Looking ahead, Medtronic expects fiscal 2013 revenue to be as much as 4% higher than the most-recently reported period and diluted earnings per share to approach $3.70, reflecting bottom-line growth of about 7%. Consensus expectations were at $3.66 per share. We continue to hold the firm in the portfolio of our Dividend Growth Newsletter, as management remains committed to returning cash to shareholders. Medtronic sports a Valuentum Dividend Cushion ratio of 2.8, revealing significant potential for future dividend growth.
Cash Flow Analysis
Firms that generate a free cash flow margin (free cash flow divided by total revenue) above 5% are usually considered cash cows. Medtronic's free cash flow margin has averaged about 22.9% during the past 3 years. As such, we think the firm's cash flow generation is relatively STRONG. The free cash flow measure shown above is derived by taking cash flow from operations less capital expenditures and differs from enterprise free cash flow (FCFF), which we use in deriving our fair value estimate for the company. At Medtronic, cash flow from operations decreased about 17% from levels registered two years ago, while capital expenditures fell about 17% over the same time period.
We think Medtronic is worth $52 per share, which represents a price-to-earnings (P/E) ratio of about 18.2 times last year's earnings and an implied EV/EBITDA multiple of about 10.6 times last year's EBITDA. Our model reflects a compound annual revenue growth rate of 3.4% during the next five years, a pace that is lower than the firm's 3-year historical compound annual growth rate of 5.6%. Our model reflects a 5-year projected average operating margin of 29.6%, which is below Medtronic's trailing 3-year average. Beyond year 5, we assume free cash flow will grow at an annual rate of 2.2% for the next 15 years and 3% in perpetuity. For Medtronic, we use a 9.6% weighted average cost of capital to discount future free cash flows.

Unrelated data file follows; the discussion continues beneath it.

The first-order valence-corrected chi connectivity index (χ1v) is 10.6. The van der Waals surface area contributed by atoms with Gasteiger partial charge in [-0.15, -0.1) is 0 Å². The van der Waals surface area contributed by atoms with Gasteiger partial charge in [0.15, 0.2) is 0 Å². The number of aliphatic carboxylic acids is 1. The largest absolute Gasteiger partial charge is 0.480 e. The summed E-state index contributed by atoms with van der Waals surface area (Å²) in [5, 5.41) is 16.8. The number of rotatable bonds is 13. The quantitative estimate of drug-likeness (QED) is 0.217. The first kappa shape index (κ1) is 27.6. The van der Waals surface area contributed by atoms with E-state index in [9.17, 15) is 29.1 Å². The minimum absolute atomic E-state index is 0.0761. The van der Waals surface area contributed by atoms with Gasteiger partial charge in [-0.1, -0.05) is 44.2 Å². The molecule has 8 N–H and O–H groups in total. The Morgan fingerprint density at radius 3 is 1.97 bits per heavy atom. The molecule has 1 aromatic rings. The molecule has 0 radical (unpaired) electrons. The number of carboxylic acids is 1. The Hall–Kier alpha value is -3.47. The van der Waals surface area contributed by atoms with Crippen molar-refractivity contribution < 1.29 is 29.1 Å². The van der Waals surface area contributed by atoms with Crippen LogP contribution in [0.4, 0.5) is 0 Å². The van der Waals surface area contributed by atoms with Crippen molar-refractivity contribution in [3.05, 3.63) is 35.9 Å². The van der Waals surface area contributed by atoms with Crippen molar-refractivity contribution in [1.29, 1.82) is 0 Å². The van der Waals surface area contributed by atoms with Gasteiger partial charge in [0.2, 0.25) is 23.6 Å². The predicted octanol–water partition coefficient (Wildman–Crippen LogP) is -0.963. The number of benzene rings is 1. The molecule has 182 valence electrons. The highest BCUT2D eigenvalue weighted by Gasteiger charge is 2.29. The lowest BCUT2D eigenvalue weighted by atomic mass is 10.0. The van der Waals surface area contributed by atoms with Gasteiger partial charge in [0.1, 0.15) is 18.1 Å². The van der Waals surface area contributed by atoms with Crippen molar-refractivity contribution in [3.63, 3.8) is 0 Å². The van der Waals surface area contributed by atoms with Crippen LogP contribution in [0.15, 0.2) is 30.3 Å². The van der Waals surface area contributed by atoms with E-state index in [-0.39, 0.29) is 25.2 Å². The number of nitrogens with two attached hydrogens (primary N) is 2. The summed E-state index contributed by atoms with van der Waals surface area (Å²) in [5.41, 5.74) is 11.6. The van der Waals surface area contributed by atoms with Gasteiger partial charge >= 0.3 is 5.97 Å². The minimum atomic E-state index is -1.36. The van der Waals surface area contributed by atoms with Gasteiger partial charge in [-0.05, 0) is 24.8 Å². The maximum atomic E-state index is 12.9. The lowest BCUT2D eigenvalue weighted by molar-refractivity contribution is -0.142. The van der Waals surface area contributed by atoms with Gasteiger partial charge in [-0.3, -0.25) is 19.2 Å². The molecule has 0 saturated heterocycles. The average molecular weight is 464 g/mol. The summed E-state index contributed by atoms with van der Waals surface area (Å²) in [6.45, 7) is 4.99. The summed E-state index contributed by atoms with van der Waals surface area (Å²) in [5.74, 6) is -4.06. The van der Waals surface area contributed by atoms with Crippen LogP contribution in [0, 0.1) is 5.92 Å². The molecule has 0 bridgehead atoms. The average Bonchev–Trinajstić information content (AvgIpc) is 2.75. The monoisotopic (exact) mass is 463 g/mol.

Margin of Safety Analysis
Our discounted cash flow process values each firm on the basis of the present value of all future free cash flows. Although we estimate the firm's fair value at about $52 per share, every company has a range of probable fair values that's created by the uncertainty of key valuation drivers (like future revenue or earnings, for example). After all, if the future was known with certainty, we wouldn't see much volatility in the markets as stocks would trade precisely at their known fair values. Our ValueRisk™ rating sets the margin of safety or the fair value range we assign to each stock. In the graph below, we show this probable range of fair values for Medtronic. We think the firm is attractive below $39 per share (the green line), but quite expensive above $65 per share (the red line). The prices that fall along the yellow line, which includes our fair value estimate, represent a reasonable valuation for the firm, in our opinion.
Future Path of Fair Value
We estimate Medtronic's fair value at this point in time to be about $52 per share. As time passes, however, companies generate cash flow and pay out cash to shareholders in the form of dividends. The chart below compares the firm's current share price with the path of Medtronic's expected equity value per share over the next three years, assuming our long-term projections prove accurate. The range between the resulting downside fair value and upside fair value in Year 3 represents our best estimate of the value of the firm's shares three years hence. This range of potential outcomes is also subject to change over time, should our views on the firm's future cash flow potential change. The expected fair value of $66 per share in Year 3 represents our existing fair value per share of $52 increased at an annual rate of the firm's cost of equity less its dividend yield. The upside and downside ranges are derived in the same way, but from
the upper and lower bounds of our fair value estimate range.
Valuentum Securities Inc. is an independent investment research provider, offering premium equity reports and dividend reports, as well as commentary across all sectors/companies, a Best Ideas Newsletter (spanning market caps, asset classes), a Dividend Growth Newsletter, business/investing book reviews pre-public release, modeling tools/products, and more. Independence and integrity remain our core, and we strive to be a champion of the investor. Valuentum is based in the Chicagoland area.